In order to address the issue of possible selection bias related to dropouts between baseline and follow-up, we compared background characteristics and exposure levels in the baseline and follow-up samples. Moreover, the strength of the bivariate cross-sectional associations between exposure and LBP at baseline were calculated in the baseline sample and the follow-up sample to evaluate whether the strength of the association was likely to be influenced by selection related to dropout.
In the main analyses, LBP at 3-year follow-up was regressed on work-related mechanical and psychosocial factors at baseline (table 2). Further, we regressed changes in work-related mechanical and psychosocial exposure from baseline to follow-up (table 4). The associations were calculated as OR with 95% CI. Adjustments for potential confounders were made by logistic regression analyses. In model #1, we made adjustments for LBP at baseline, gender and age. In the fully adjusted model#2, further adjustments were made for educational level, occupation, psychological distress and work-related factors. To limit the potential for overadjustment each work-related predictor was adjusted only for other work-related predictors that were first estimated to exert an influence above a certain threshold level. This estimation was made a priori, based on the following procedure suggested by Rothman et al27 applied to baseline data. In the first step, crude ORs were separately estimated for each work-related factor. In the second step, each of the other work-related variables was entered one at a time. If the inclusion of a potential confounder resulted in a change in the OR of 10% or more, that variable was treated as a real confounder in the multiple regression models. In additional analyses, fully adjusted ORs were estimated separately for respondents which at baseline were LBP cases and non-cases, respectively, in order to evaluate whether factors that may determine recurrent LBP are different from factors that may determine onset of LBP. We entered an interaction term between LBP at baseline and each of the work-related factors into model#2 to formally test if predictors of new and recurrent LBP were significantly different. All statistical analyses were conducted with PASW Statistics (formerly SPSS), V.19.0 (IBM, Armonk, New York, USA).
For statistically significant work-related factors in the regression analyses, we calculated the population attributable risk estimates (PAR) with 95% CI (table 3). In contrast to OR estimates, the PAR estimate combines data on prevalence and a measure of association to provide a quantitative estimate of the proportion of cases in the population that is attributable to a particular exposure. Based on the method described by Natarajan et al28 PAR was calculated using the formula (Pd*(OR−1/OR), where Pd is the proportion of cases (ie, respondents with moderate or severe LBP at follow-up in the present study) exposed to a risk factor and OR is the adjusted OR. The lower and upper limits of the 95% CI for PAR were calculated from the general PAR formula using the lower and upper limits of the 97.5% CI for Pd and OR. This constitutes the 95% Bonferroni CI for PAR. The 95% CI for PAR provides information regarding the significance of the result. PAR can only equal zero if the OR=1; thus, a test result of OR=1 is equivalent to a test result of PAR=0.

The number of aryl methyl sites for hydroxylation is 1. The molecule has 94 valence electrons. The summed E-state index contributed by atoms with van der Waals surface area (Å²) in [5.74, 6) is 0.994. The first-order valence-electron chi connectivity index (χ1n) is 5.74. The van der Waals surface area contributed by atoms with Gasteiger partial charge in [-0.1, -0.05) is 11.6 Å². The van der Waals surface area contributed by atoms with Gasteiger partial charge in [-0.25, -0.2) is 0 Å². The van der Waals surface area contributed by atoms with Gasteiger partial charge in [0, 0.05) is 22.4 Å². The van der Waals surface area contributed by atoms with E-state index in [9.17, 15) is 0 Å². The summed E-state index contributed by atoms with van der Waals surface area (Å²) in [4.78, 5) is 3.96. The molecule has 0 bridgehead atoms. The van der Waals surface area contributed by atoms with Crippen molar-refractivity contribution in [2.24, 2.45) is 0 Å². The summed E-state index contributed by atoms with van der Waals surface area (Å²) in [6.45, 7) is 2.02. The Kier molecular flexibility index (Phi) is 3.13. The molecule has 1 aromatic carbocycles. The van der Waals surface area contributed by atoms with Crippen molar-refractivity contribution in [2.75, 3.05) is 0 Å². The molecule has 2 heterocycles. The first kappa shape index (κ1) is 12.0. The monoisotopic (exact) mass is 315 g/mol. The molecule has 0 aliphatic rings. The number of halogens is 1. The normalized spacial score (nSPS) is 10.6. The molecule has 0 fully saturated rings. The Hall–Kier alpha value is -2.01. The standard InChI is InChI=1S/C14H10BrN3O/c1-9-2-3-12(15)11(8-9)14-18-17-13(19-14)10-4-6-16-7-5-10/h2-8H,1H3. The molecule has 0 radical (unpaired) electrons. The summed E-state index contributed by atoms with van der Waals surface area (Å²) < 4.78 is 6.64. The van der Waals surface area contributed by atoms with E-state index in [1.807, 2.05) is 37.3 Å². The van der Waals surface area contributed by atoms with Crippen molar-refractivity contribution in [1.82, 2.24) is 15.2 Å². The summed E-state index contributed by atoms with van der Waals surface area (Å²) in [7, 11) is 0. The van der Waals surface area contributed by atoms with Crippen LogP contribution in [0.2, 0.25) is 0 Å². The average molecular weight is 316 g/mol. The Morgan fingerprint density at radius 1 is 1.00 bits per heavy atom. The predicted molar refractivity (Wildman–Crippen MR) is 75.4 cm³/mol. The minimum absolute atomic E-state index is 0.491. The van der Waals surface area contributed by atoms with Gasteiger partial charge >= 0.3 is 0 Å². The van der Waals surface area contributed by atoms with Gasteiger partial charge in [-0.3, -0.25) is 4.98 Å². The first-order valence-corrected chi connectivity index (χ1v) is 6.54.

Table 1 describes the distribution of sociodemographic variables and their association with LBP among respondents at baseline and at two time points. In the prospective sample, there is a slight under-representation of the youngest and oldest respondents. There are no sex differences in the two samples, but there is a slight under-representation of people with a low level of education. Correspondingly, there is a slight under-representation of ‘service workers and shop and market sales workers’, ‘plant and machine operators and assemblers’ and people working in ‘elementary occupations’.
The results in table 1 show that the level of LBP was rather similar in the total baseline sample compared with the follow-up sample at baseline (13.0% and 11.7%, respectively). The associations between age, sex, education, occupation, psychological distress and LBP were largely similar across the two samples (table 1). Correspondingly, the results show that the level of exposure was nearly identical across the two samples. The associations between different types of exposure and LBP in the two samples were also very similar across the two samples. The calculated OR for continuous variables varies by less than 10% (not shown).
Table 2 shows the results of multiple logistic analyses with baseline psychosocial and mechanical exposure as predictors and LBP intensity at follow-up as outcome. High job demands, low job control and monotonous work predicted LBP in model #1 (adjusted for LBP at baseline, age and sex). Estimates ranged from OR=1.22 (job demands) to OR=1.43 (job control). When evaluating the fully adjusted model, the effect of low levels of job control was reduced, but remained a borderline significant predictor (OR=1.26, 95% CI 1.01 to 1.57), whereas the effect of high job demands was increased (OR=1.41, 95% CI 1.16 to 1.72). A test for trend was statistically significant for job demands (p≤0.001). When we separately evaluated risk for LBP cases and non-cases at baseline, the effect of high job demands was lower among non-cases than among cases (OR=1.28, 95% CI 1.02 to 1.62 and OR=2.07, 95% CI 1.38 to 3.11, respectively). The difference was borderline non-significant when introducing the interaction term (p=0.052). No significant interactions were found for any of the other work-related psychosocial factors. No mechanical factors acted as confounders related to any of the psychosocial factors and there was no internal confounding between the psychosocial dimensions.